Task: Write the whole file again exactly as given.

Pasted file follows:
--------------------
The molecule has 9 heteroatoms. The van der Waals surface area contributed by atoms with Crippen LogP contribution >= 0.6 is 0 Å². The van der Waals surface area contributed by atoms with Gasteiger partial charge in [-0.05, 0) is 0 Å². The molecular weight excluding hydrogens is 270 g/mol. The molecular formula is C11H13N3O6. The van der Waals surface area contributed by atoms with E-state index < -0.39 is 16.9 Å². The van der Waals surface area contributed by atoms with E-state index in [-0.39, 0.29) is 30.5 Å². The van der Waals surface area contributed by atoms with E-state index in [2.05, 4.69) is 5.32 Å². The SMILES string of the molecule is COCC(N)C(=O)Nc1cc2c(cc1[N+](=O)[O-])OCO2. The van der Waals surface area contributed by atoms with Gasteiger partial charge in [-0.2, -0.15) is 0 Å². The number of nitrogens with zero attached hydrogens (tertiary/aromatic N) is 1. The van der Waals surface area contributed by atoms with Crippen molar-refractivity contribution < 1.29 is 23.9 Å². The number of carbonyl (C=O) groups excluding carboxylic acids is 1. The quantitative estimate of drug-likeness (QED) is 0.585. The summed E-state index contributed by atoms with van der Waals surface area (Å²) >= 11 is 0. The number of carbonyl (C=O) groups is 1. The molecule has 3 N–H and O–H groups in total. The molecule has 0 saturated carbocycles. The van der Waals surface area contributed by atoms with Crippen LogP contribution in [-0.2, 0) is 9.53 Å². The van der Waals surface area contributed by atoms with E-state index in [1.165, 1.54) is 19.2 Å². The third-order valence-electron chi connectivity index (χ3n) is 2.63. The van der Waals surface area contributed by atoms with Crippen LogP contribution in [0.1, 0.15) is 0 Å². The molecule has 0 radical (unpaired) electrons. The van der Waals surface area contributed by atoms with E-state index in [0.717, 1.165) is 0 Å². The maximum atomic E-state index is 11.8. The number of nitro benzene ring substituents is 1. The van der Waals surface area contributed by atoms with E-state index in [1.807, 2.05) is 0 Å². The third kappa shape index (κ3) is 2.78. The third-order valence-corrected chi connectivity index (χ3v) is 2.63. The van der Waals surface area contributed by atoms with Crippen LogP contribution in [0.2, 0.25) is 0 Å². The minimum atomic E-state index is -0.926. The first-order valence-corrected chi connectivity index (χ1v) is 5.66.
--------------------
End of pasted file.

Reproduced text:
The molecule has 9 heteroatoms. The van der Waals surface area contributed by atoms with Crippen LogP contribution >= 0.6 is 0 Å². The van der Waals surface area contributed by atoms with Gasteiger partial charge in [-0.05, 0) is 0 Å². The molecular weight excluding hydrogens is 270 g/mol. The molecular formula is C11H13N3O6. The van der Waals surface area contributed by atoms with E-state index < -0.39 is 16.9 Å². The van der Waals surface area contributed by atoms with E-state index in [-0.39, 0.29) is 30.5 Å². The van der Waals surface area contributed by atoms with E-state index in [2.05, 4.69) is 5.32 Å². The SMILES string of the molecule is COCC(N)C(=O)Nc1cc2c(cc1[N+](=O)[O-])OCO2. The van der Waals surface area contributed by atoms with Gasteiger partial charge in [-0.2, -0.15) is 0 Å². The number of nitrogens with zero attached hydrogens (tertiary/aromatic N) is 1. The van der Waals surface area contributed by atoms with Crippen molar-refractivity contribution < 1.29 is 23.9 Å². The number of carbonyl (C=O) groups excluding carboxylic acids is 1. The quantitative estimate of drug-likeness (QED) is 0.585. The summed E-state index contributed by atoms with van der Waals surface area (Å²) >= 11 is 0. The number of carbonyl (C=O) groups is 1. The molecule has 3 N–H and O–H groups in total. The molecule has 0 saturated carbocycles. The van der Waals surface area contributed by atoms with Crippen LogP contribution in [-0.2, 0) is 9.53 Å². The van der Waals surface area contributed by atoms with E-state index in [1.165, 1.54) is 19.2 Å². The third-order valence-electron chi connectivity index (χ3n) is 2.63. The van der Waals surface area contributed by atoms with Crippen LogP contribution in [0.1, 0.15) is 0 Å². The molecule has 0 radical (unpaired) electrons. The van der Waals surface area contributed by atoms with E-state index in [0.717, 1.165) is 0 Å². The maximum atomic E-state index is 11.8. The number of nitro benzene ring substituents is 1. The van der Waals surface area contributed by atoms with E-state index in [1.807, 2.05) is 0 Å². The third kappa shape index (κ3) is 2.78. The third-order valence-corrected chi connectivity index (χ3v) is 2.63. The van der Waals surface area contributed by atoms with Crippen LogP contribution in [0.2, 0.25) is 0 Å². The minimum atomic E-state index is -0.926. The first-order valence-corrected chi connectivity index (χ1v) is 5.66.